Help me-

Hello, guys. I'm a newbie and I have no idea about breakouts and Electronics. But I'd like to use Voice recording breakout - ISD1932 for recording and playback. How can i use this one? I don't know how to connect it to arduino, and I have no idea about programming, also.

If you have any basic examples about this breakout or if you have experience about it, please send it to my email(ask2mk@gmail.com) or give me an explanation.

Thanks.

I think you're talking about this one: http://www.sparkfun.com/products/9579 The schematic shows the connections going to pins on the arduino. I haven't used the product, but it looks like some intermediate users in the comments were having problems. I have used the waveshield http://www.ladyada.net/make/waveshield/ for audio, but you have to solder it together yourself, and buy a memory card + memory card programmer for it. If you want to get into the Arduino in general though, I would suggest doing some of the LED beginner tutorials to get the feel for the programming.

Hi,

I just looked at the sparkfun page and read the comments, I guess… not
many are happy with it.

Searching on ISD1932 and Arduino, I didn’t find an example of how to get it working but…
I didn’t search hard, so there might someone who did get it working with an Arduino.

More important is probably that you don’t know much about electronics and programming yet.
I’m no expert in both either, but know it can be quite (eh… very) frustrating to build & program
something I don’t understand yet.

If I were you I’d probably start with getting to know the Arduino-board and its
programming language. By following the tutorials, the many examples and a little experimenting
it will teach you a lot about electronics at the same time.
Most components used in the tutorial don’t cost much, you might even find them for free
if you open an old piece of electronics you never use.

Buying something without knowing something about it is often not a good idea when building
electronics, it costs loads of money and whether the end-result will be what you want
remains a question. Quite often… something may look and even work nice, but 2-3 months
after building you may discover a way to do it much easier/cheaper/better.

I’ve been playing with this break out board (BOB-09579 from SFE), and so far I have had mixed success. I wired it up following the datasheet’s sample schematics (direct mode), and while it’s definitely recording, all I’m really getting is static. Now, I am getting the correct amount of static (Sagan’s Contact is just begging for a reference here…), so the recorder seems to be working. I suspect the problem may be my microphone circuitry. I’m using an electret microphone, may try a condenser instead. I don’t really know audio circuits at all, so this part of it is just trial-and-error.

I’m not using an Arduino at all right now (except as a power source), just a push-button to trigger a given memory cell. Once I get the kinks out of the recorder circuitry, I believe I’ll be able to easily use an arduino (or xBee, which is my real goal) digital output pin in place of the button.

I’m using an electret microphone, may try a condenser instead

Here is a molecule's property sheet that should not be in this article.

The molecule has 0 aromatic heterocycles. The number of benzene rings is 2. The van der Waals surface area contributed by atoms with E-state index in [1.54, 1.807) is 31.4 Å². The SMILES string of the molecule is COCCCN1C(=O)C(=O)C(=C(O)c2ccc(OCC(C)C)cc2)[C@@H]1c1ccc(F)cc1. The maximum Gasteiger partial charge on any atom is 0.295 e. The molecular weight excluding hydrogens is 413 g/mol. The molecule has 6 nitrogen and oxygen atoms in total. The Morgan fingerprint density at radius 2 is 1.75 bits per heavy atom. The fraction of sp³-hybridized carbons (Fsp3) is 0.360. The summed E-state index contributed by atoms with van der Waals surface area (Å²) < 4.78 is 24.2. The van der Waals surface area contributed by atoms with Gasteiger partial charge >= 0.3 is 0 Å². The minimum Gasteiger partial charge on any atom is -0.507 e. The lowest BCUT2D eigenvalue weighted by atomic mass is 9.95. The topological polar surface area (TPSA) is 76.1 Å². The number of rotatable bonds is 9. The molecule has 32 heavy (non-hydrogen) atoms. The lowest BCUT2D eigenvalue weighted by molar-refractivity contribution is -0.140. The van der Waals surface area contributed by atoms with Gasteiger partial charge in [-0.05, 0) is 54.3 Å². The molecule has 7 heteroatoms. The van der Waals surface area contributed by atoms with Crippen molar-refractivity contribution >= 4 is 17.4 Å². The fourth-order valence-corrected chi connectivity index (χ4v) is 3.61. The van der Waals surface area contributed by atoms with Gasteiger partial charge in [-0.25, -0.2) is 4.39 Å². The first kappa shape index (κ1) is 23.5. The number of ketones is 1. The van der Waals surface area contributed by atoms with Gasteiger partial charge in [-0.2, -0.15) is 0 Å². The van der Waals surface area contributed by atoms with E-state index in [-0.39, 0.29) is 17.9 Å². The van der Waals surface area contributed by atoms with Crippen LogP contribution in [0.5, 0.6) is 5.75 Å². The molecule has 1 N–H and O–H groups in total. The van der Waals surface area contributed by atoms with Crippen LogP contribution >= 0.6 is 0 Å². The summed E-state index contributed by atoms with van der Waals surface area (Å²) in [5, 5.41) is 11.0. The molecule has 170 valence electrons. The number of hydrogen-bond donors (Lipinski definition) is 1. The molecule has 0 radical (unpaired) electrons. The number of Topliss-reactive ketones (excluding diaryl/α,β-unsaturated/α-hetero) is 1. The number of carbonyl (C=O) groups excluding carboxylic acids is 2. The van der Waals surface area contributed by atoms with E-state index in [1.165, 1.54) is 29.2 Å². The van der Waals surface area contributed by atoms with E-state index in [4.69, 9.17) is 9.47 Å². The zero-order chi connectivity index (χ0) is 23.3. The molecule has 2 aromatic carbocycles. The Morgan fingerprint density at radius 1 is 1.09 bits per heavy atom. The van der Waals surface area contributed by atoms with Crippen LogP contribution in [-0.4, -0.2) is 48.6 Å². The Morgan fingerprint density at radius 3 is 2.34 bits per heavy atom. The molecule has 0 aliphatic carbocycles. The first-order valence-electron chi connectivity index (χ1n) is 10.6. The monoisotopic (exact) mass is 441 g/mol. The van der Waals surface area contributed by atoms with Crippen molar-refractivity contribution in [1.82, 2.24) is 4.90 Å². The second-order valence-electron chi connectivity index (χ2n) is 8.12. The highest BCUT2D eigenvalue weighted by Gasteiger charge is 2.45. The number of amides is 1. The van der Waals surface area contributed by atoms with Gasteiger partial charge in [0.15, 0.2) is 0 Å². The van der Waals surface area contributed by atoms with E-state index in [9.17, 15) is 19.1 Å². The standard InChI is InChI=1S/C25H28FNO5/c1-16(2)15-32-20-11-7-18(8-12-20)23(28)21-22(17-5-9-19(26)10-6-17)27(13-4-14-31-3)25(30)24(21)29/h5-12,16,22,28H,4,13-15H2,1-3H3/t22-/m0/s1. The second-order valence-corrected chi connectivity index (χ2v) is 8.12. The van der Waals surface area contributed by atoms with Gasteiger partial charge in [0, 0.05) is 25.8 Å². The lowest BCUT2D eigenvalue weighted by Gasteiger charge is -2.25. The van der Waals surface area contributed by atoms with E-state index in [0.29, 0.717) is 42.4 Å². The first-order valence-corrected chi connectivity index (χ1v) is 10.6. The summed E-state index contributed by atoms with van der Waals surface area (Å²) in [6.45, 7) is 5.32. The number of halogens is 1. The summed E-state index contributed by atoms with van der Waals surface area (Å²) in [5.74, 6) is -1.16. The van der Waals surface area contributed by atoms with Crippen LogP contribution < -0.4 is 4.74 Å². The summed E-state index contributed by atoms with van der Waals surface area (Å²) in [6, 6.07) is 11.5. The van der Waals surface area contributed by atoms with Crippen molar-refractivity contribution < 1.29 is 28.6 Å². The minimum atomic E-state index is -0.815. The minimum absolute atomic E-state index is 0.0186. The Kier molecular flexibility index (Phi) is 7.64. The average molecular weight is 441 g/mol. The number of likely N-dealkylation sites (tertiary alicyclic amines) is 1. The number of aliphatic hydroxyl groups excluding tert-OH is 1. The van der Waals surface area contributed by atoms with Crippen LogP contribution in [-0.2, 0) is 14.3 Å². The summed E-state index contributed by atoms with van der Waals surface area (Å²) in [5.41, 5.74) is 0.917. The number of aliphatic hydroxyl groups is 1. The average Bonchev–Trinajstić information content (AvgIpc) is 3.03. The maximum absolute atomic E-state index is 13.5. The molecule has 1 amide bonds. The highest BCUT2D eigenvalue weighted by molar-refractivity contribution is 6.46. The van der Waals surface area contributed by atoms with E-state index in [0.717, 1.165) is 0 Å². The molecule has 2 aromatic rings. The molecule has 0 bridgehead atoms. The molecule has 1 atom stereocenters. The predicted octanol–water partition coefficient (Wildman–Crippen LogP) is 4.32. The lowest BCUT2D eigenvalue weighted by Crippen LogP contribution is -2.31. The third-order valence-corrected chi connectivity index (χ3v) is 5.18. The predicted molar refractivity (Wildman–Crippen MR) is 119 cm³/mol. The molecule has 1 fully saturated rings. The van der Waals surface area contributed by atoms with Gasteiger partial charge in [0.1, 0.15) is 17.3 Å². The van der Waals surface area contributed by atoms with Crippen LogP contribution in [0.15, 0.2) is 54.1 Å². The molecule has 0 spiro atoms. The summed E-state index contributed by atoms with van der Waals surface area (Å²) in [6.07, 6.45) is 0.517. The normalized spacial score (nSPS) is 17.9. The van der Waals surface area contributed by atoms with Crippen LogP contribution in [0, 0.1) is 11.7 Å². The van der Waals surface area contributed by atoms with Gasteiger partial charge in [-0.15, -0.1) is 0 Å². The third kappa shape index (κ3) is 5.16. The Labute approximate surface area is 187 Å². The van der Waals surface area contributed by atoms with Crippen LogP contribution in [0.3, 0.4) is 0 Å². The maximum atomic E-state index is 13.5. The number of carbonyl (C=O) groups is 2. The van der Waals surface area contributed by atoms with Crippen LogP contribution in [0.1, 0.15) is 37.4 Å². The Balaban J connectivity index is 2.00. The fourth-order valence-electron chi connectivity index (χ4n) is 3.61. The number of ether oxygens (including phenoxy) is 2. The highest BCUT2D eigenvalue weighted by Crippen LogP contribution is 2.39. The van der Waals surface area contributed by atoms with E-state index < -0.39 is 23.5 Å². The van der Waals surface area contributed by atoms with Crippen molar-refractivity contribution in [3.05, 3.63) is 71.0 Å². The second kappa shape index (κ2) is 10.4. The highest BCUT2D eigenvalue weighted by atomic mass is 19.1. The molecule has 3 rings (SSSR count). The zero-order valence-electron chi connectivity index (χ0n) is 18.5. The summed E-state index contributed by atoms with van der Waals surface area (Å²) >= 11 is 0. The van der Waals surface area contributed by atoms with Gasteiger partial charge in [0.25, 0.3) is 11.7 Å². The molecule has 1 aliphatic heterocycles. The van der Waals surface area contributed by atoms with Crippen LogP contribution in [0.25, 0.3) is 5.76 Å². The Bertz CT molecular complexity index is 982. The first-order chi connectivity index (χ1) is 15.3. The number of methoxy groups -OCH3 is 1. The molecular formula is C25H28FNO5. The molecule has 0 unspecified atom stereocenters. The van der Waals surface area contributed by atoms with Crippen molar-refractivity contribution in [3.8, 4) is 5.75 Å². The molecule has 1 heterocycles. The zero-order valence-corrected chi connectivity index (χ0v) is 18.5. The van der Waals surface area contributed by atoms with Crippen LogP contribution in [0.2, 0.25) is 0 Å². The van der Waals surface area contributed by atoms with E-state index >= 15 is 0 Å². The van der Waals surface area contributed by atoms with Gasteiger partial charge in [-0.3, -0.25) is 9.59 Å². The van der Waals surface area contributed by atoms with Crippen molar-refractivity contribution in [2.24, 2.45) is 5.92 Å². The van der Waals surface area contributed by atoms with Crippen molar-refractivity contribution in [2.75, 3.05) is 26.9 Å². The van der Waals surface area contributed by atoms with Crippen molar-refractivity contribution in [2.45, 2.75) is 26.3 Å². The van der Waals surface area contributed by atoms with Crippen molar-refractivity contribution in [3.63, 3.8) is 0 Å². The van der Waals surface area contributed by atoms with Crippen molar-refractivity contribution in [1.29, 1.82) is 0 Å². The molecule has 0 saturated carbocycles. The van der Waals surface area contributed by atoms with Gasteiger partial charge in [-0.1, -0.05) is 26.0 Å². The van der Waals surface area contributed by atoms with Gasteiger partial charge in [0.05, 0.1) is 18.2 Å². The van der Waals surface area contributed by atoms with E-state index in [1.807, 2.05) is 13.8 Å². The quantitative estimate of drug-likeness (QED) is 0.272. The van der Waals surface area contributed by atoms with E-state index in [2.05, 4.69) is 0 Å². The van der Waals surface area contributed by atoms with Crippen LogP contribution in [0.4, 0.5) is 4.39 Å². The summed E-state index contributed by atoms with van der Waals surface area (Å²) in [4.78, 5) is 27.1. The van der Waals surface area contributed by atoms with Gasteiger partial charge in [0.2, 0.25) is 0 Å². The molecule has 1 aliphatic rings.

An electret is is a condenser.

AWOL:

I’m using an electret microphone, may try a condenser instead

An electret is is a condenser.

LOL. As I said, I don’t really understand audio circuits at all. The problem wasn’t the mike, it was that I plugged the mike directly into the break-out board mic+ and mic- pins, and that didn’t work. Once I wired up the mike as shown in the datasheet, it worked fine. I’m attaching the wiring diagram for what I did, it works great with an Arduino controlling it.

Some notes on the schematic: This is for direct mode only - the switch on the breakout board must be set to direct. S1 controls whether I want to record or playback. R1 was chosen to maximize sampling rate, a different value will allow lower sampling rate but more storage time. As shown, the ISD is set for 2 messages. If you want more, you’ll need to set the FMC pins (FMC1, FMC2, and XCLK) according to the datasheet, and wire more of the S and E pins to your arduino (or pushbutton). The mike is an electret microphone from SFE (http://www.sparkfun.com/products/8635), the speaker is a miniature speaker (8Ohm) from Radio Shack (http://www.radioshack.com/product/index.jsp?productId=2062406)

Note that the circuit works just as well with no arduino - just place a push button connecting S0 and S1 to ground.

BOB ISD1932.png

Here's a question for someone who understands this audio stuff better than me:

I want to have the same exact message on 2 (or more) of these ISD1932 chips at the same time. Can I just wire the same mike (and supporting capacitors and resistors) to 2 of these boards in parallel? Would that work? Or can I not split the audio signal in that fashion?

how can we record a voice in isd1932. i have referred its datasheet and got the circutry.how to proceed recording.i have used push buttons.

Can I just wire the same mike (and supporting capacitors and resistors) to 2 of these boards in parallel? Would that work? Or can I not split the audio signal in that fashion?

I think you you can put 2-3 boards in parallel, data sheets says chip 18 kOhm on mic input. You need R2/R3/R4 C3 only on one of the board.

What am i supposed to set s0 and s1 to do?